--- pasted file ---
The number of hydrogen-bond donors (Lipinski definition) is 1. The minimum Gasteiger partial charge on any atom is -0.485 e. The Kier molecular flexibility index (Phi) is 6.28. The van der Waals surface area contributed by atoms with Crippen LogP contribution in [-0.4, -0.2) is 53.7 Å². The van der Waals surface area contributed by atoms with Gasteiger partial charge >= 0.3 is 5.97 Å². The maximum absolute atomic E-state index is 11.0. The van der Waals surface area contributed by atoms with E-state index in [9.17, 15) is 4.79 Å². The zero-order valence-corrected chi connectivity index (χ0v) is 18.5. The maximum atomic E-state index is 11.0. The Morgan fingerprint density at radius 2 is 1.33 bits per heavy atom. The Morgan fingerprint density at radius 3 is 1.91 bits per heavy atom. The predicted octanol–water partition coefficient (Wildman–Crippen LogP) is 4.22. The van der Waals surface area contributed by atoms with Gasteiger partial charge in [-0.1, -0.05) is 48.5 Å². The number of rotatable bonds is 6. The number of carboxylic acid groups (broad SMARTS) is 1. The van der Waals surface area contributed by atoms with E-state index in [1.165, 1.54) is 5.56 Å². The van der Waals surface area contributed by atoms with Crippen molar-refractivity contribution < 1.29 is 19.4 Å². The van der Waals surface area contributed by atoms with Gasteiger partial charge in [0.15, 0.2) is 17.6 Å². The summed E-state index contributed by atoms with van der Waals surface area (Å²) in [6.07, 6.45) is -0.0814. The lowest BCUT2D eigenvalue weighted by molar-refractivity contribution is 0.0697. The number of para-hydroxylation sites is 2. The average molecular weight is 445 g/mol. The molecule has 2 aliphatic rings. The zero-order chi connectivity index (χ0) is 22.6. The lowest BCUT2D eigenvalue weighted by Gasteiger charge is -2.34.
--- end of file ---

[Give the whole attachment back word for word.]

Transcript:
The number of hydrogen-bond donors (Lipinski definition) is 1. The minimum Gasteiger partial charge on any atom is -0.485 e. The Kier molecular flexibility index (Phi) is 6.28. The van der Waals surface area contributed by atoms with Crippen LogP contribution in [-0.4, -0.2) is 53.7 Å². The van der Waals surface area contributed by atoms with Gasteiger partial charge >= 0.3 is 5.97 Å². The maximum absolute atomic E-state index is 11.0. The van der Waals surface area contributed by atoms with E-state index in [9.17, 15) is 4.79 Å². The zero-order valence-corrected chi connectivity index (χ0v) is 18.5. The maximum atomic E-state index is 11.0. The Morgan fingerprint density at radius 2 is 1.33 bits per heavy atom. The Morgan fingerprint density at radius 3 is 1.91 bits per heavy atom. The predicted octanol–water partition coefficient (Wildman–Crippen LogP) is 4.22. The van der Waals surface area contributed by atoms with Gasteiger partial charge in [-0.1, -0.05) is 48.5 Å². The number of rotatable bonds is 6. The number of carboxylic acid groups (broad SMARTS) is 1. The van der Waals surface area contributed by atoms with E-state index in [1.165, 1.54) is 5.56 Å². The van der Waals surface area contributed by atoms with Crippen molar-refractivity contribution < 1.29 is 19.4 Å². The van der Waals surface area contributed by atoms with Gasteiger partial charge in [0.15, 0.2) is 17.6 Å². The summed E-state index contributed by atoms with van der Waals surface area (Å²) in [6.07, 6.45) is -0.0814. The lowest BCUT2D eigenvalue weighted by molar-refractivity contribution is 0.0697. The number of para-hydroxylation sites is 2. The average molecular weight is 445 g/mol. The molecule has 2 aliphatic rings. The zero-order chi connectivity index (χ0) is 22.6. The lowest BCUT2D eigenvalue weighted by Gasteiger charge is -2.34.